Monday, September 15, 2008


Like a lot of people, I was shocked to hear of David Foster Wallace's suicide yesterday. It would be trite to call him the voice of my generation, but I think he was one of the few (if not the only?) writer able to voice, and also pierce, the carapace of irony many of us armed ourselves with while growing up in a media-saturated world of composed mostly of advertising images.

One of his great strengths was his ability to pick apart not only the mediated world we live in, but his (our) attitudes towards it, in a self-designed, necessarily wordy style that struck a balance between the self-consciously literary and slacker-slang.

And beneath it all, always a kind of sadness. I mean, Infinite Jest is an infinitely sad book.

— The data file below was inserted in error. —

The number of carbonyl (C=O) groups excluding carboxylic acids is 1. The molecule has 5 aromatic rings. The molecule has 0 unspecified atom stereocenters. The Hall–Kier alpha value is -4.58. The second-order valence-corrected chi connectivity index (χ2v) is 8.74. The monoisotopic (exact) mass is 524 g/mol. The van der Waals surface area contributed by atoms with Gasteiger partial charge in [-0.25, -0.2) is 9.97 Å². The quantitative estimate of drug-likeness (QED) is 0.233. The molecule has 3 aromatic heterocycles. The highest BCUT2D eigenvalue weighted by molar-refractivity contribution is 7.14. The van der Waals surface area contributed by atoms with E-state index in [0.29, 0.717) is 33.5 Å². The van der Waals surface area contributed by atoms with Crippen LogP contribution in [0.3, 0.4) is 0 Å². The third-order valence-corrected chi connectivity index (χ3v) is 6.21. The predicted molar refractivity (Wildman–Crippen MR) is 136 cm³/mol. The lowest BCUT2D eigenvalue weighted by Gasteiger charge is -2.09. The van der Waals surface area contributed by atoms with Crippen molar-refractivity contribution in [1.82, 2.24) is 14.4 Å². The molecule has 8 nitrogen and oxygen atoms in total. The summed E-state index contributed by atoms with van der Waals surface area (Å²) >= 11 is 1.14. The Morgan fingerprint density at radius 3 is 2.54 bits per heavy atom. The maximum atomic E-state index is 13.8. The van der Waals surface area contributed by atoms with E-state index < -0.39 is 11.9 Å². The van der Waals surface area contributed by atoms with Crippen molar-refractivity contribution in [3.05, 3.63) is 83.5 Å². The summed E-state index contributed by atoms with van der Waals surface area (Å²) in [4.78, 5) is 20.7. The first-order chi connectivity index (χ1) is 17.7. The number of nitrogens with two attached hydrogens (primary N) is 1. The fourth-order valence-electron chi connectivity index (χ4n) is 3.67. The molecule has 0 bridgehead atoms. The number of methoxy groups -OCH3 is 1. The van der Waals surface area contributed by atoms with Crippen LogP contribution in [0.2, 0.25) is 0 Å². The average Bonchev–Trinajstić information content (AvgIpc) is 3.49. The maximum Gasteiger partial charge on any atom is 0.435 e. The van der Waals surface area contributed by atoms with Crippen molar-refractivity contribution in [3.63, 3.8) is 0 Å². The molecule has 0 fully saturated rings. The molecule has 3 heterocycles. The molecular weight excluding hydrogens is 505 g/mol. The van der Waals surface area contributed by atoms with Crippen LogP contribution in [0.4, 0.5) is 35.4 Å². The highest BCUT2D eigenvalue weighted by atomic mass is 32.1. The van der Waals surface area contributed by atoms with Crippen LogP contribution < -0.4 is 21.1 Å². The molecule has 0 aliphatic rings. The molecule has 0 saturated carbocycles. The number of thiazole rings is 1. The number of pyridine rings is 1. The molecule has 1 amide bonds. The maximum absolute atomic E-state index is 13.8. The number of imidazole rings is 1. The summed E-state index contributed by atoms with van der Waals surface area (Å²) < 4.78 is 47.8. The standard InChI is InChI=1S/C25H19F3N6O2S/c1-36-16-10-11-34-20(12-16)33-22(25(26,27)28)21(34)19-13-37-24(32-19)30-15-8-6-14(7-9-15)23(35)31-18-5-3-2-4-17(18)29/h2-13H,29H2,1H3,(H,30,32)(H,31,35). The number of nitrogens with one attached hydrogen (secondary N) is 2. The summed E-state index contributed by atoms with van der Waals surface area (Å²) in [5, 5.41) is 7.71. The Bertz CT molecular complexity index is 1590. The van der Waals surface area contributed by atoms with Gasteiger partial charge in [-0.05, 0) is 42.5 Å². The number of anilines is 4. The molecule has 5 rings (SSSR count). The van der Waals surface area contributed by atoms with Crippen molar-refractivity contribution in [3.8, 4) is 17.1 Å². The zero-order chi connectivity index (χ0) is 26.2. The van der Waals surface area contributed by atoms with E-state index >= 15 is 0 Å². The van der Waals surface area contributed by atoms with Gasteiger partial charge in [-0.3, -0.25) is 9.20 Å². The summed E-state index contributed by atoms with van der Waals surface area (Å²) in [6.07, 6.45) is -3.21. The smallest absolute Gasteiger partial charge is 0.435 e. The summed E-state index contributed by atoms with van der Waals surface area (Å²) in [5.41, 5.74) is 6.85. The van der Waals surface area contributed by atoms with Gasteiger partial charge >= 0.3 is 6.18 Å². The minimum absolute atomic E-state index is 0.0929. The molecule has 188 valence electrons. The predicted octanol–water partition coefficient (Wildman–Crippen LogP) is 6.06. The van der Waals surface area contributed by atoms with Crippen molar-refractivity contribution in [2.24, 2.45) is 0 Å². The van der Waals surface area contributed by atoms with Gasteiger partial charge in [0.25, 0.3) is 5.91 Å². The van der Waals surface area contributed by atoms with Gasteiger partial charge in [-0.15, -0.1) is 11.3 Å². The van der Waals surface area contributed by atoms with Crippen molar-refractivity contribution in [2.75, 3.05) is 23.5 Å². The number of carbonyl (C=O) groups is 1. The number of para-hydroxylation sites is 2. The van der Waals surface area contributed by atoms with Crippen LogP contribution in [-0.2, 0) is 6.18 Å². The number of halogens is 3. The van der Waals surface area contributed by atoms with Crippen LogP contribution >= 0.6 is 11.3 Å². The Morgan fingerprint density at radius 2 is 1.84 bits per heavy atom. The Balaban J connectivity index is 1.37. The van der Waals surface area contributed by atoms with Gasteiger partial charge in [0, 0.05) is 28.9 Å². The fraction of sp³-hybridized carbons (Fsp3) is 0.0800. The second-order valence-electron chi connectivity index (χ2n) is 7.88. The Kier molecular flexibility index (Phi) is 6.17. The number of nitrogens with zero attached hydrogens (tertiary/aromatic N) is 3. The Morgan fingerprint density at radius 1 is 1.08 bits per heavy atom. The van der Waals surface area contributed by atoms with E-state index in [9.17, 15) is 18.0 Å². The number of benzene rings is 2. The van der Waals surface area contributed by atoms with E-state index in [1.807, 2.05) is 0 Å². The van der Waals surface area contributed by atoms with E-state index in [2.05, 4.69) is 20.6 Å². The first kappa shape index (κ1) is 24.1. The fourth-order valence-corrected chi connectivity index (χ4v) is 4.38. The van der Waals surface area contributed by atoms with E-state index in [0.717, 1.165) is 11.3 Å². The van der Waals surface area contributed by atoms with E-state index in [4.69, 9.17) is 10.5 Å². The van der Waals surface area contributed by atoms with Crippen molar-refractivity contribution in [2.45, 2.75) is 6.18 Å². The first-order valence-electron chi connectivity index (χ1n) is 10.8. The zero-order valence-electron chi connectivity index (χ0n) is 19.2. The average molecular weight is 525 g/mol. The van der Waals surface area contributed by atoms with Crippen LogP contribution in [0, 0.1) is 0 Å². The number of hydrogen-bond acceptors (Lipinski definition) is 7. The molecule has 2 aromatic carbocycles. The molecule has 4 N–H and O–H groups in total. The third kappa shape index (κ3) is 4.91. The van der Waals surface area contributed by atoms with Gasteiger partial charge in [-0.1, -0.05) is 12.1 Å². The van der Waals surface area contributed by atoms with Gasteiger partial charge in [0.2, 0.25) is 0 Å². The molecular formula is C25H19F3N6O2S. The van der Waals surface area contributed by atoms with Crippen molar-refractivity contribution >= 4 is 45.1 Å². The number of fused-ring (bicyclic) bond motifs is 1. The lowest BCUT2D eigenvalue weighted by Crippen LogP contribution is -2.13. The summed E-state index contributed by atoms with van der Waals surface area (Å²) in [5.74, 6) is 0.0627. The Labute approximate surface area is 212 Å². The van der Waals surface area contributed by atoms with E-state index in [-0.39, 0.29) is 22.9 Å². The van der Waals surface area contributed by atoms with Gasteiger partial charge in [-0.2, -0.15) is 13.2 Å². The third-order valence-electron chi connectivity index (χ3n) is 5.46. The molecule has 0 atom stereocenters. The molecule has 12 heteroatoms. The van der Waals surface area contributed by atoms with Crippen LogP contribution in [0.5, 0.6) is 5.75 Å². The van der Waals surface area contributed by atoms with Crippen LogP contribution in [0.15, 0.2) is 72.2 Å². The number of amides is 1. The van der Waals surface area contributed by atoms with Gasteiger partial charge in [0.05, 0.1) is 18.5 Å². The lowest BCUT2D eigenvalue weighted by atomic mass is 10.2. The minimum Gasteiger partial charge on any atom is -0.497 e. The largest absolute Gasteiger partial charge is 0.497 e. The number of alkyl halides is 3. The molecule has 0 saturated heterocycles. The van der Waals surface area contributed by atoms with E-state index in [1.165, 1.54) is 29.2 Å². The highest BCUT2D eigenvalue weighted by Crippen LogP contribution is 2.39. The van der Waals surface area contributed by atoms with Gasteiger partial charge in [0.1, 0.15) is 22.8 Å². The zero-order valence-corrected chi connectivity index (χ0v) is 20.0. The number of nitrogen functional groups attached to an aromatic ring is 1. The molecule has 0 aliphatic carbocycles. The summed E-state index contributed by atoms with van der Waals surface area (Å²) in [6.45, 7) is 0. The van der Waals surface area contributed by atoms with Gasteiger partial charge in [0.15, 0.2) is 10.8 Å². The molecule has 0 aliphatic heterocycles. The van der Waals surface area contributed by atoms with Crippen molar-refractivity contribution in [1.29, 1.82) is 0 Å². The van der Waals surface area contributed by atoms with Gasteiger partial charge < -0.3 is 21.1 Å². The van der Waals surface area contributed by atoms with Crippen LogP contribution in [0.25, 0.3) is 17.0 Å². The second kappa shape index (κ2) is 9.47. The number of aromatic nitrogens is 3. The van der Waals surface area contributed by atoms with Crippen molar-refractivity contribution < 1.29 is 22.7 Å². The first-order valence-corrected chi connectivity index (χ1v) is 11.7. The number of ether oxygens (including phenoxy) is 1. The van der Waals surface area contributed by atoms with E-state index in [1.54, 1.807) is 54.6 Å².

You can get a sense of him from this essay he wrote about a radio talk show host, in which he not only explains the machinery of talk radio and its curious mix of bile and faux populism, but find some form of affection for his subject.

But David, I must tell you that it's hard not to be furious with those who take their own lives. I'd like to think I can't imagine the pain you were in, but if I can imagine it, then you have no excuse. Especially since one of your more widely-circulated recent efforts was an inspiring commencement address about overcoming life's difficulties. Also, hanging yourself is a pretty fucked up thing to to, especially w/r/t* your wife, who had to come home and find you. What can I say, except that I am sorry you had to end it this way.

* using "w/r/t" is one of Wallace's signature devices, as are footnotes.

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